Thus, we propose to investigate how complete vineyard floor coverage is used by commercial vineyards in drier viticultural regions, such as those of Australia, and specifically, we aim to assess how these systems comparatively affect biodiversity and soil health indicators. Findings from another viticultural landscape study in a drier climate in Spain indicated that vineyards with cover crops compared to bare soil had higher soil organic carbon and greater plant biomass; however, this study focused solely on vineyard mid-row areas (Guzmán et al., 2019). Furthermore, a landscape study demonstrated that high mid-row management intensity at vineyards across Austria, France, Spain and Romania reduced plant species richness (Hall et al., 2020). Therefore, it is yet to be determined how plant biodiversity and soil health indicators compare at South Australian vineyard sites across a landscape with different floor management intensities, and in both the mid-row and under-vine row areas. In order to address these questions, a comprehensive investigation at the landscape level of varying intensity levels of vineyard floor management practices used in the Barossa and McLaren Vale regions was conducted to explore the effects on various environmental indicators of biodiversity and soil health.

DOI:

Publication date: June 21, 2023

Issue: GiESCO 2023

Type: Article

Authors

Merek M. KESSER1, Timothy R. CAVAGNARO 1, Roberta DE BEI1, Cassandra COLLINS1,2*

1The University of Adelaide, School of Agriculture, Food and Wine, Waite Research Institute, PMB 1 Glen Osmond, 5064 South Australia, Australia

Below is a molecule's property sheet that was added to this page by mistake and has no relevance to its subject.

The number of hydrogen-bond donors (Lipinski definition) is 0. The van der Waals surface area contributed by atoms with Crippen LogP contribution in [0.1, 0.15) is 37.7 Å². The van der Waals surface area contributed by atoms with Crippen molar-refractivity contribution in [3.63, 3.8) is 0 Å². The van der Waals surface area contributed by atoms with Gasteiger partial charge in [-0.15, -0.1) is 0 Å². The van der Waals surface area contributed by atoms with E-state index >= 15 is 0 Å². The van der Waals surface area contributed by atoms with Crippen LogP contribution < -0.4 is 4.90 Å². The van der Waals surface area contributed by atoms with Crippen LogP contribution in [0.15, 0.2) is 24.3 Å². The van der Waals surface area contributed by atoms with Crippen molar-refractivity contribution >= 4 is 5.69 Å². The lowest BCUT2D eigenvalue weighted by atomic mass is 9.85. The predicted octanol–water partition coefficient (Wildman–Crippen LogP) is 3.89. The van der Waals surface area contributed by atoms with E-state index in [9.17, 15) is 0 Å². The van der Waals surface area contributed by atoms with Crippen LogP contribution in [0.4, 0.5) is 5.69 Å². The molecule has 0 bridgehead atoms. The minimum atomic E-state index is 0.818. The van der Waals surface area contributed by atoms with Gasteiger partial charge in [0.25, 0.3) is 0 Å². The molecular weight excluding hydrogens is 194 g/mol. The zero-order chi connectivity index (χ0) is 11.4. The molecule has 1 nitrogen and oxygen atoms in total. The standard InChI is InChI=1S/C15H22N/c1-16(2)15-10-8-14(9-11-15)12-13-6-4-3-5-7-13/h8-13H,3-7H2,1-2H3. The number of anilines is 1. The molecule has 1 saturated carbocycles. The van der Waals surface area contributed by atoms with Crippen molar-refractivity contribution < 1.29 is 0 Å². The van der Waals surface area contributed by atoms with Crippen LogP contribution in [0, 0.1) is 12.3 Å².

2ARC Industrial Transformation Training Centre for Innovative Wine Production, Waite Research Institute, PMB 1 Glen Osmond, 5064 South Australia, Australia

Contact the author*

Keywords

vineyard floor management, soil health, biodiversity, management intensity, viticultural landscape

Tags

GiESCO | GIESCO 2023 | IVES Conference Series

Citation

Related articles…

IMPACT OF HARVEST DATE ON THE FINE MOLECULAR COMPOSITION OF MUST AND BORDEAUX RED WINE (VAR. MERLOT, CABERNET SAUVIGNON). FOCUS ON ACIDITY AND SENSORY IMPACT AFTER FIVE YEARS OF AGING

Climate change has brought several impacts that are becoming increasingly intense during the last few years and put at risk the quality of the berries or even the plant’s sustainability. Such extreme climatic events impact the composition of the wine while modulating its quality and the consumer preferences (Tempère et al., 2019). The three most important changes that take place in the must are: 1) decrease acidity, 2) increase of the concentration of sugar, hence increase of alcohol in the wine, and 3) modification